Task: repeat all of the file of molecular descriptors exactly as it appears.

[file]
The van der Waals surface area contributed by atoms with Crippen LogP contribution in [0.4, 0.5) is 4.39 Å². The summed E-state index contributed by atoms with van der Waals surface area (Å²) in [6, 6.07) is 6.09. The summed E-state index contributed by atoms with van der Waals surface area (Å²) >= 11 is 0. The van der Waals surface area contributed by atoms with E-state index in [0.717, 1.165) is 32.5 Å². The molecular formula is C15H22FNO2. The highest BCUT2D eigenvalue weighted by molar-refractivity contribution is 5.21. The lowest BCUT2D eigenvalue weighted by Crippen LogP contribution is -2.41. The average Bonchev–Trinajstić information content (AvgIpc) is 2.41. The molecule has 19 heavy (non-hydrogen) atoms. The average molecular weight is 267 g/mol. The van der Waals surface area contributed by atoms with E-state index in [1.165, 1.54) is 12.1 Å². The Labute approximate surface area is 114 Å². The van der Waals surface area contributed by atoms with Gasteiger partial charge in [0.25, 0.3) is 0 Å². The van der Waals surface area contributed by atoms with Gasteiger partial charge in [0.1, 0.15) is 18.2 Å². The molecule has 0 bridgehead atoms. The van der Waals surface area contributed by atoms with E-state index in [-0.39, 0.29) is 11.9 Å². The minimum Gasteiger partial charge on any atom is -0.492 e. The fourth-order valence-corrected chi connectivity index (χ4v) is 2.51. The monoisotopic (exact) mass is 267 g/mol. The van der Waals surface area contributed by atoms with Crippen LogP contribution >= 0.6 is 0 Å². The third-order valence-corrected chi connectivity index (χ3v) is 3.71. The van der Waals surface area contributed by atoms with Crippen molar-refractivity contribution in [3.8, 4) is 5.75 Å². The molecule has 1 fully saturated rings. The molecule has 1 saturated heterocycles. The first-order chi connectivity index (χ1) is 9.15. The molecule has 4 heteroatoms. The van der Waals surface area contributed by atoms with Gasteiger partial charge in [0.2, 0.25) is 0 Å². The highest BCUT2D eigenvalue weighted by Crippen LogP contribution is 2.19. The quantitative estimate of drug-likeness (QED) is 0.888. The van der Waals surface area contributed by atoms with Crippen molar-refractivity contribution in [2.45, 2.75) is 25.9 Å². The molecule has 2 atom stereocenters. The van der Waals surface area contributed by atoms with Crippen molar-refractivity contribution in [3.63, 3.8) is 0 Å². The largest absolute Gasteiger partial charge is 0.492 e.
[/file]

The van der Waals surface area contributed by atoms with Crippen LogP contribution in [0.4, 0.5) is 4.39 Å². The summed E-state index contributed by atoms with van der Waals surface area (Å²) in [6, 6.07) is 6.09. The summed E-state index contributed by atoms with van der Waals surface area (Å²) >= 11 is 0. The van der Waals surface area contributed by atoms with E-state index in [0.717, 1.165) is 32.5 Å². The molecular formula is C15H22FNO2. The highest BCUT2D eigenvalue weighted by molar-refractivity contribution is 5.21. The lowest BCUT2D eigenvalue weighted by Crippen LogP contribution is -2.41. The average Bonchev–Trinajstić information content (AvgIpc) is 2.41. The molecule has 19 heavy (non-hydrogen) atoms. The average molecular weight is 267 g/mol. The van der Waals surface area contributed by atoms with E-state index in [1.165, 1.54) is 12.1 Å². The Labute approximate surface area is 114 Å². The van der Waals surface area contributed by atoms with Gasteiger partial charge in [0.25, 0.3) is 0 Å². The van der Waals surface area contributed by atoms with Gasteiger partial charge in [0.1, 0.15) is 18.2 Å². The molecule has 0 bridgehead atoms. The van der Waals surface area contributed by atoms with E-state index in [-0.39, 0.29) is 11.9 Å². The minimum Gasteiger partial charge on any atom is -0.492 e. The fourth-order valence-corrected chi connectivity index (χ4v) is 2.51. The monoisotopic (exact) mass is 267 g/mol. The van der Waals surface area contributed by atoms with Crippen LogP contribution >= 0.6 is 0 Å². The third-order valence-corrected chi connectivity index (χ3v) is 3.71. The van der Waals surface area contributed by atoms with Crippen molar-refractivity contribution in [3.8, 4) is 5.75 Å². The molecule has 1 fully saturated rings. The molecule has 1 saturated heterocycles. The first-order chi connectivity index (χ1) is 9.15. The molecule has 4 heteroatoms. The van der Waals surface area contributed by atoms with Gasteiger partial charge in [0.2, 0.25) is 0 Å². The highest BCUT2D eigenvalue weighted by Crippen LogP contribution is 2.19. The quantitative estimate of drug-likeness (QED) is 0.888. The van der Waals surface area contributed by atoms with Crippen molar-refractivity contribution in [2.45, 2.75) is 25.9 Å². The molecule has 2 atom stereocenters. The van der Waals surface area contributed by atoms with Crippen molar-refractivity contribution in [3.63, 3.8) is 0 Å². The largest absolute Gasteiger partial charge is 0.492 e.